In the latest escalation between the South Asian rivals, India's delegate accused neighboring Pakistan of sponsoring acts of terror and abusing minorities in a speech Wednesday to the U.N. Human Rights Council in Geneva.
Indian diplomat Nabanita Chakrabarti blasted Pakistan for adopting what she called a "selective approach in tackling terror groups operating outside Pakistan and within." A number of Pakistan-based militant groups such as Lashkar-e-Taiba have conducted deadly attacks on Indian civilians over the years and New Delhi has previously blamed Islamabad for either neglecting or supporting cross-border jihadist activity. Chakrabita responded to Pakistan's earlier charges that India did not adequately care for its minorities by claiming Pakistan was not only becoming the largest producer of terrorism in the world, but also a major oppressor of religious minority rights.
"Apart from becoming world's terrorism factory, Pakistan has also alienated its own people through continued mistreatment of Hindus, Christians, Shias, Ahmadiyas and other minorities," Chakrabarti said at the UNHRC's 34th council, according to Asian News International.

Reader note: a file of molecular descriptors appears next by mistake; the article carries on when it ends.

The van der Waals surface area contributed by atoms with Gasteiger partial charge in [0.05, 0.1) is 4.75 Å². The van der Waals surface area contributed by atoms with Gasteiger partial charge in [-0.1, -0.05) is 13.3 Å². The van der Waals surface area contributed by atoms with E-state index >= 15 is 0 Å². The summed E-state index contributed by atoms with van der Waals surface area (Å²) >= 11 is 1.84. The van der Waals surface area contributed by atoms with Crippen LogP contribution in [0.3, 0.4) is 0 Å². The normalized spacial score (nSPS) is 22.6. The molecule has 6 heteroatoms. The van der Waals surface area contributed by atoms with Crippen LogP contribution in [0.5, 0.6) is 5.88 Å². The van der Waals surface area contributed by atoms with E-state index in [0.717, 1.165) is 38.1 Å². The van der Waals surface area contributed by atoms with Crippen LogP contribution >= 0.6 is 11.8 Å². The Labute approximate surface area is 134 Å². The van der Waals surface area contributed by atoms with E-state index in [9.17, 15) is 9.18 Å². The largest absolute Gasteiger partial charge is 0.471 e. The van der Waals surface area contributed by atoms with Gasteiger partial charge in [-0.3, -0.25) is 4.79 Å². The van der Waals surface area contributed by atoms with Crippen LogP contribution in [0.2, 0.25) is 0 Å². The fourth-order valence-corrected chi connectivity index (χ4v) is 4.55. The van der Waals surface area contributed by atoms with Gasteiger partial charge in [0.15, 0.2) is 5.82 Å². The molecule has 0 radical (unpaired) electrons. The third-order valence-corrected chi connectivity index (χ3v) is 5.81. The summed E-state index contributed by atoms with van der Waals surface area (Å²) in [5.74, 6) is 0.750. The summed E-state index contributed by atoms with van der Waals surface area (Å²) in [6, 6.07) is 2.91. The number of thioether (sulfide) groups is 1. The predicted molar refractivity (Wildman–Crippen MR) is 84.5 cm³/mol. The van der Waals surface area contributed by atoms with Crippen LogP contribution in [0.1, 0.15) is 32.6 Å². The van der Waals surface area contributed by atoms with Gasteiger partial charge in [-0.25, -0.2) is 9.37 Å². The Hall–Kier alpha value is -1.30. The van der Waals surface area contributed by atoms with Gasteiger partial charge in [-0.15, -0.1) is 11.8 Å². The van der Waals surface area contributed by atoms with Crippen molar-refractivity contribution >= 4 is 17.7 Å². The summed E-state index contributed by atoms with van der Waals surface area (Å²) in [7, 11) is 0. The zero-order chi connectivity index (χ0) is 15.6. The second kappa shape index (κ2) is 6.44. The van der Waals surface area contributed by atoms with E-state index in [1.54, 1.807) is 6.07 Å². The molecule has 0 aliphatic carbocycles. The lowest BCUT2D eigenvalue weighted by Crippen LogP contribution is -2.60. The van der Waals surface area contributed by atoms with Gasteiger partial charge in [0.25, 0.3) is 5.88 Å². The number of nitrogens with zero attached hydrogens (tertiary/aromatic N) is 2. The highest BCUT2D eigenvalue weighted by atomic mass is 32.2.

Chakrabarti called terrorism the "grossest violation of human rights" and accused Pakistan of destabilizing the disputed border territories of Jammu and Kashmir, which she argued were part of India's sovereign territory, according to The Times of India. The region was rocked by violence last year when Indian security forces shot dead influential separatist leader Burhan Muzaffar Wani, causing anti-India demonstrations in the majority-Muslim area and the deaths of up to 90 people in the ensuing unrest.
India and Pakistan have fought three major wars since the latter declared its independence in 1947. Both countries have been estimated to possess over hundred nuclear warheads each. India's foreign secretary Subrahmanyam Jaishankar previously demanded Pakistan "shut down the terrorism factory" last month. Pakistan has denied accusations that it supports militant groups within or outside of its borders.